The Edge Magazine Vol. 7

P art of the race to reshape the industry is influenced by policy. For example, in 2020, California Gov. Gavin Newsom signed an executive order banning the sale of new gas-powered cars in the state by 2035, setting the stage for other government leaders to enact similar legislation for reducing greenhouse gas emissions. At the COP26 climate change summit in Glasgow, 30 countries, including Britain, Canada and India, pledged to phase out gas- and diesel powered cars by 2040—and by 2035 in “leading markets.” The car industry followed suit, with six of the largest manufacturers—including Ford, General Motors and Volvo — joining the pledge. Many of these automakers are betting on the EV revolution by investing billions to phase out their gas- and diesel-powered vehicles and transition their lineups into fully electric, some starting as early as next year. Beyond policy and regulations, however, car and truck makers see a commercial incentive to invest in an EV future. As gasoline and diesel costs soar to their highest levels in history, consumers are increasingly looking at EVs and automakers have been reporting bumps in EV sales. New generations of tech-savvy and eco-conscious customers have created increasing consumer demand for EV options. In fact, several U.S. auto manufacturers, including General Motors, Chevrolet and Ford, have online reservation systems for their most popular EVs, many with waiting lists, giving them insight into customer demand. Reducing the number of combustion vehicles on the road won’t be an easy transition. While some nations are further along than others in EV adoption, none are close to targets. Germany, where EVs represent 12.6% of the automotive market, leads its peers followed by France at 9.5% and China at 5.75%, according to Statista. In the U.S., EVs currently represent less than 1% of cars on the road. By 2030, some experts predict that EVs and hybrids will account for nearly 30% of all U.S. vehicle sales. Getting to net zero means phasing out gas- and diesel-powered vehicles and building the sheer number of EVs to meet demand. Just how many EVs and how quickly? According to the Sierra Club, the U.S. must exchange 10 million conventional gas- and diesel-powered vehicles on the road for EVs by 2025 to make an impact on climate change. It’s a heavy lift for the automotive industry, but champions of the EV revolution are confident there will be many winners beyond the EV manufacturers. The most obvious one is the environment, where the potential payoff is huge. Even accounting for upstream emissions from charging stations, EVs are cleaner, emitting fewer greenhouse gases than traditional internal combustion engines. More EVs and fewer traditional internal combustion engines translates to less fossil fuel use, lowered carbon emissions and ultimately improved air quality. And the return for consumers is expected to be big, too: a recent Consumer Reports study revealed that the total cost of EV ownership is lower than traditional combustion-powered vehicles, saving $4,700 in the first seven years of ownership on fuel alone.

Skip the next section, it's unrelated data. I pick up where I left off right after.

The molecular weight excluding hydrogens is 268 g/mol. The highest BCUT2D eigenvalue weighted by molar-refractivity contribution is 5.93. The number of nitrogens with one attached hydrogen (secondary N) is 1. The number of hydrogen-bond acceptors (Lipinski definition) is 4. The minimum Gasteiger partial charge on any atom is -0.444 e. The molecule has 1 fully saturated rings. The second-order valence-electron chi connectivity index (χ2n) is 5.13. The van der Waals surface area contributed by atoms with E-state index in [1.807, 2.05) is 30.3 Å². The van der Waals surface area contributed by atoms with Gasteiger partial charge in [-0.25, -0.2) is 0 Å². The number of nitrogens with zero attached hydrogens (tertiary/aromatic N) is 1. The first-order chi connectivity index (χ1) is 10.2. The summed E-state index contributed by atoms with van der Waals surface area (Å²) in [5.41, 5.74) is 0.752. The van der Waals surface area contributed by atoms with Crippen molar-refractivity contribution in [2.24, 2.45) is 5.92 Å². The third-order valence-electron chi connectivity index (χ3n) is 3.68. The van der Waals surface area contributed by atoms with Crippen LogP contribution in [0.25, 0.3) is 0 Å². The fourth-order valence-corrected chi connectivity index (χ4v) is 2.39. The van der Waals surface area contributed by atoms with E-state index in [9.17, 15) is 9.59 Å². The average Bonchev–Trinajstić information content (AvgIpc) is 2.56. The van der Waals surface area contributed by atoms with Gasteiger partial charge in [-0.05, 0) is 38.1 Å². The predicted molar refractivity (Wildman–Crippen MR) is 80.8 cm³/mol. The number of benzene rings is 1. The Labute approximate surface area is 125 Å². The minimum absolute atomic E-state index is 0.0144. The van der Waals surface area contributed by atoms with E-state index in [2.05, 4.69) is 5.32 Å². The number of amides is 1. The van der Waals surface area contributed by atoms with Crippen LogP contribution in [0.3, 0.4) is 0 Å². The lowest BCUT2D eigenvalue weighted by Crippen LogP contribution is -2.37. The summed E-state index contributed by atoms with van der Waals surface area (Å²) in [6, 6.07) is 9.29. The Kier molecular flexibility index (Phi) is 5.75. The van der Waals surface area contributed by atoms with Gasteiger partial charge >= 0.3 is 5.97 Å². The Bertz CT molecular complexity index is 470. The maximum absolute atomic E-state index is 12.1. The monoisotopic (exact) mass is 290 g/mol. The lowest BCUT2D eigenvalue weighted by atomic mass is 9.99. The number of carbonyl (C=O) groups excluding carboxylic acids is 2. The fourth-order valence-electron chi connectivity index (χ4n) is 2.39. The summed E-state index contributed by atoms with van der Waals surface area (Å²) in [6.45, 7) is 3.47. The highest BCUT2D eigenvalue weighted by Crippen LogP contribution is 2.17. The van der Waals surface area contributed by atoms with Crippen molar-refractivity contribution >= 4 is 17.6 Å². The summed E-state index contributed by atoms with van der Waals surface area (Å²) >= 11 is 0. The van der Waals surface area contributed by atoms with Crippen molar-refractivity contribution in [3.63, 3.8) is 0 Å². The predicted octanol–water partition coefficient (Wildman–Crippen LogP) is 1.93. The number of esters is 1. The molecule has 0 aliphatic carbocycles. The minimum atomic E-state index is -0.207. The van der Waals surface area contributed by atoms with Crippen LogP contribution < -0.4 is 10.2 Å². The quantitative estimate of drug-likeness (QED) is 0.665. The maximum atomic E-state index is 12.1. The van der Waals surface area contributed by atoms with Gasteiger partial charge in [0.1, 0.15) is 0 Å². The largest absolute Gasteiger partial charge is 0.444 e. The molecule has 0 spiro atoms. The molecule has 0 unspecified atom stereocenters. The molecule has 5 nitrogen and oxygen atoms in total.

For more than 130 years, the automobile’s internal combustion engine has loudly announced its presence, with vibration and sound that represents a vehicle’s image and function. But that soft and subtle buzz you hear? It’s the sound of electric vehicles (EVs)—no internal combustion engine required—quietly racing to reshape the car and commercial truck manufacturing industries and meet the growing demands of global consumers, businesses and increasing environmental sustainability initiatives. The Electric Vehicle Revolution

Nearly 25% of global emissions are associated with transportation

TIM FOSTER Head of Supply Chain & Logistics Advisory, APAC REBECCA JINKS Head of ESG & Sustainability, APAC

TONY AVENDT Automotive Advisory Group Lead

TIM CRIGHTON Head of Logistics & Industrial, EMEA



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